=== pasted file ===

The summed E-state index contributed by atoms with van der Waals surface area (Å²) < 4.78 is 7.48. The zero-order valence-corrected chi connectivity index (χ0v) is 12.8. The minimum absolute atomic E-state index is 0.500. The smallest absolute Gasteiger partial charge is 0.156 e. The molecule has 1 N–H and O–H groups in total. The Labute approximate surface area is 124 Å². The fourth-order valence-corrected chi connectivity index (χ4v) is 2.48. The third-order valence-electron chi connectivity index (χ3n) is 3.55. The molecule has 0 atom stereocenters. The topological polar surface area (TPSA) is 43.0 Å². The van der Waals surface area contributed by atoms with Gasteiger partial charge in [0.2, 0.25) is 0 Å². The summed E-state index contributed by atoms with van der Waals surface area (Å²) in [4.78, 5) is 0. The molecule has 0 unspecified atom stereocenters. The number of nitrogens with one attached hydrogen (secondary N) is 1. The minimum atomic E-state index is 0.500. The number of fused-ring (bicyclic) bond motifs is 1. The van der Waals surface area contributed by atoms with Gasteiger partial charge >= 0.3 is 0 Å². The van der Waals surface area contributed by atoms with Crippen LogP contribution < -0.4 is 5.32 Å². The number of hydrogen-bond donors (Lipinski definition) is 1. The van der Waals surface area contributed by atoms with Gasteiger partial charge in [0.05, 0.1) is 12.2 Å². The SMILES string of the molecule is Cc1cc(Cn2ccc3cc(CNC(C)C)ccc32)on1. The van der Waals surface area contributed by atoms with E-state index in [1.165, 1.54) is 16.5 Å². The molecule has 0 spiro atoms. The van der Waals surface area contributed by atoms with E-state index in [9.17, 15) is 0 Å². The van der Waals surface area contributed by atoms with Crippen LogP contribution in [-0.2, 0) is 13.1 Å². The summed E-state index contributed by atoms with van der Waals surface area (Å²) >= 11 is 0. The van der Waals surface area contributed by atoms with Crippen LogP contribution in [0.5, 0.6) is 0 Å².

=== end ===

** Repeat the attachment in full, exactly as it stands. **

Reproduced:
The summed E-state index contributed by atoms with van der Waals surface area (Å²) < 4.78 is 7.48. The zero-order valence-corrected chi connectivity index (χ0v) is 12.8. The minimum absolute atomic E-state index is 0.500. The smallest absolute Gasteiger partial charge is 0.156 e. The molecule has 1 N–H and O–H groups in total. The Labute approximate surface area is 124 Å². The fourth-order valence-corrected chi connectivity index (χ4v) is 2.48. The third-order valence-electron chi connectivity index (χ3n) is 3.55. The molecule has 0 atom stereocenters. The topological polar surface area (TPSA) is 43.0 Å². The van der Waals surface area contributed by atoms with Gasteiger partial charge in [0.2, 0.25) is 0 Å². The summed E-state index contributed by atoms with van der Waals surface area (Å²) in [4.78, 5) is 0. The molecule has 0 unspecified atom stereocenters. The number of nitrogens with one attached hydrogen (secondary N) is 1. The minimum atomic E-state index is 0.500. The number of fused-ring (bicyclic) bond motifs is 1. The van der Waals surface area contributed by atoms with Gasteiger partial charge >= 0.3 is 0 Å². The van der Waals surface area contributed by atoms with Crippen LogP contribution < -0.4 is 5.32 Å². The number of hydrogen-bond donors (Lipinski definition) is 1. The van der Waals surface area contributed by atoms with Gasteiger partial charge in [0.05, 0.1) is 12.2 Å². The SMILES string of the molecule is Cc1cc(Cn2ccc3cc(CNC(C)C)ccc32)on1. The van der Waals surface area contributed by atoms with E-state index in [1.165, 1.54) is 16.5 Å². The molecule has 0 spiro atoms. The van der Waals surface area contributed by atoms with E-state index in [9.17, 15) is 0 Å². The van der Waals surface area contributed by atoms with Crippen LogP contribution in [-0.2, 0) is 13.1 Å². The summed E-state index contributed by atoms with van der Waals surface area (Å²) >= 11 is 0. The van der Waals surface area contributed by atoms with Crippen LogP contribution in [0.5, 0.6) is 0 Å².